The Economic Affairs Committee (EAC) of the National Council said the lack of a proper legal framework and coordination among the concerned bodies has led to discrepancies on import and distribution of Petroleum Oil Lubricants (POL) products in the country. The committee presented such major issues while discussing the special audit report on import and distribution of Liquefied Petroleum Gas (LPG) and Superior Kerosene Oil (SKO) in the House yesterday.
NC said there is need for a proper legal and policy framework for better coordination between Department of Trade and Department of Revenue and Customs, in maintenance of basic data on the import and distribution of POL products.
The House also discussed on whether the audit report would be submitted to Public Accounts Committee for further review, and to report the results of its deliberations to the Parliament.
EAC also put forth its recommendation on the audit report findings on shortcomings and inadequacies in the operation of POL products in the country.
Fixation of POL prices without basis and transparency, Royal Audit Authority’s recoverable amount of Nu 186.27mn from home delivery charges and depreciation cost that was unfairly levied on consumers were also discussed. EAC also recommended that the calculation of dealers’ commission for Bhutanese POL distributors be taken into account.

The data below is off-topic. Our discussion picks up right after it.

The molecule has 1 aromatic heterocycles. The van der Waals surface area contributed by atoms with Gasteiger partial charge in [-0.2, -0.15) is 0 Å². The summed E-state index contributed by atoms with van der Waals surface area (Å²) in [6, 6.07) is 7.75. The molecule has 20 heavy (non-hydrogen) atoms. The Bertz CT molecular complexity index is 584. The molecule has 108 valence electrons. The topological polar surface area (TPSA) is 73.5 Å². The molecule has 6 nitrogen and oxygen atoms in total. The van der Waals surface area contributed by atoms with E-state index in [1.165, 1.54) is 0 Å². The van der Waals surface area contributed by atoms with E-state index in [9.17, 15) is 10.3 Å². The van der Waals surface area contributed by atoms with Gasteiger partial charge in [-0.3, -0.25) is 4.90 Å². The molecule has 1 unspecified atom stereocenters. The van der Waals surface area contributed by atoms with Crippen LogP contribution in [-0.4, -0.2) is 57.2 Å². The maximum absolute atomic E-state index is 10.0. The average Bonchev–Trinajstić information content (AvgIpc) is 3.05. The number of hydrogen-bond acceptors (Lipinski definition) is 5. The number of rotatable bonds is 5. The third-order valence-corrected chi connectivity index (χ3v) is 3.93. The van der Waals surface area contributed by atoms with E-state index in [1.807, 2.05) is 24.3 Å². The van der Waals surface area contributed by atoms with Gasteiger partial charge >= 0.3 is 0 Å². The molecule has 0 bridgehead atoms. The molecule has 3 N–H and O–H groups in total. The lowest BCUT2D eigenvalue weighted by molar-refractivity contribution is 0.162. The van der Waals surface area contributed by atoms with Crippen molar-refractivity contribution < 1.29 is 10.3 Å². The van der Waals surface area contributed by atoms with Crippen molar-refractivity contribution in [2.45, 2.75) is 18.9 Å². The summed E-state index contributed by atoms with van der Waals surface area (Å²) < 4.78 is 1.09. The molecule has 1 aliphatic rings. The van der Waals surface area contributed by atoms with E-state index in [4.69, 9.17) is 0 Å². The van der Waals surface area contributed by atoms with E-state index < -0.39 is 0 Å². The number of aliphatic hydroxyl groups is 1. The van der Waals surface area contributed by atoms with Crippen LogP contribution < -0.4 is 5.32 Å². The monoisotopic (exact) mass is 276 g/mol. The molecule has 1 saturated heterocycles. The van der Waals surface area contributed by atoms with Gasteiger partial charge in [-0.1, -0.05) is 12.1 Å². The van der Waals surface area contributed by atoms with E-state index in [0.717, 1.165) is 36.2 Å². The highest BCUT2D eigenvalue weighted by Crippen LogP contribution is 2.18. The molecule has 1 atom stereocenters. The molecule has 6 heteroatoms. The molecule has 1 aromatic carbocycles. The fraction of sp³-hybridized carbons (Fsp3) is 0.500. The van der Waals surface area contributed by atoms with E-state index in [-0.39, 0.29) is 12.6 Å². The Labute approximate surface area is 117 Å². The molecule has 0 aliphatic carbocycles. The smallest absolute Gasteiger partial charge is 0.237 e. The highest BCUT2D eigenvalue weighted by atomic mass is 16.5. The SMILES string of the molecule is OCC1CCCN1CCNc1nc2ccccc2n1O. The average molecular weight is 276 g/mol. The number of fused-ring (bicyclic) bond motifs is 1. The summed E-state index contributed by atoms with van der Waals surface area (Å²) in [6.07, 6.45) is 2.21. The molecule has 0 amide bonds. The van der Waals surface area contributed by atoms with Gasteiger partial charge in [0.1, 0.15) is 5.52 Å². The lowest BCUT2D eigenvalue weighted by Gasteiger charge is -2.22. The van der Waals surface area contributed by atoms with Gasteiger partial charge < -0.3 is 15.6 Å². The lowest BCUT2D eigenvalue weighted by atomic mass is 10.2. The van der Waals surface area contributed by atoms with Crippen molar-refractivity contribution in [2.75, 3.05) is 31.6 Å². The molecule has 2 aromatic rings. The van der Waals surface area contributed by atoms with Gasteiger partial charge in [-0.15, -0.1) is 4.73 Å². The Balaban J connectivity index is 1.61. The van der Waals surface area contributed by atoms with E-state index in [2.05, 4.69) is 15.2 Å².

Depot surcharges being charged on consumers was not found justified, as pointed out by EAC. NC’s Eminent Member, Karma Damcho Nidup, said the fund can be used in other development activities since it is owned by government, therefore, it should kept as usual with only a change in the name required.
Eminent Member, Dasho Karma Yezer Reydi, said that as per the Indian Oil Corporation Limited, dealers have to pay 12.66 percent of service tax. He asked whether such tax has been included for dealers in Bhutan.
Among other recommendations was the need for a proper review of SKO being sold at subsidized rates to Indian communities and business units in border towns.
NC member of Pemagatshel, Jigme Rinzin, said that the LPG cylinders in Bhutan are priced 10 percent to 15 percent extra as compared to India, and asked for reasons behind the pricing policy.
The House also discussed the lifespan of the LPG cylinder and its expiration date, the need for replacement of the cylinders, importing subsidized LPG and SKO quotas, and reaching the service to the rural areas.
The House asked EAC to come up with its recommendations for the final deliberation to be carried out in the coming week.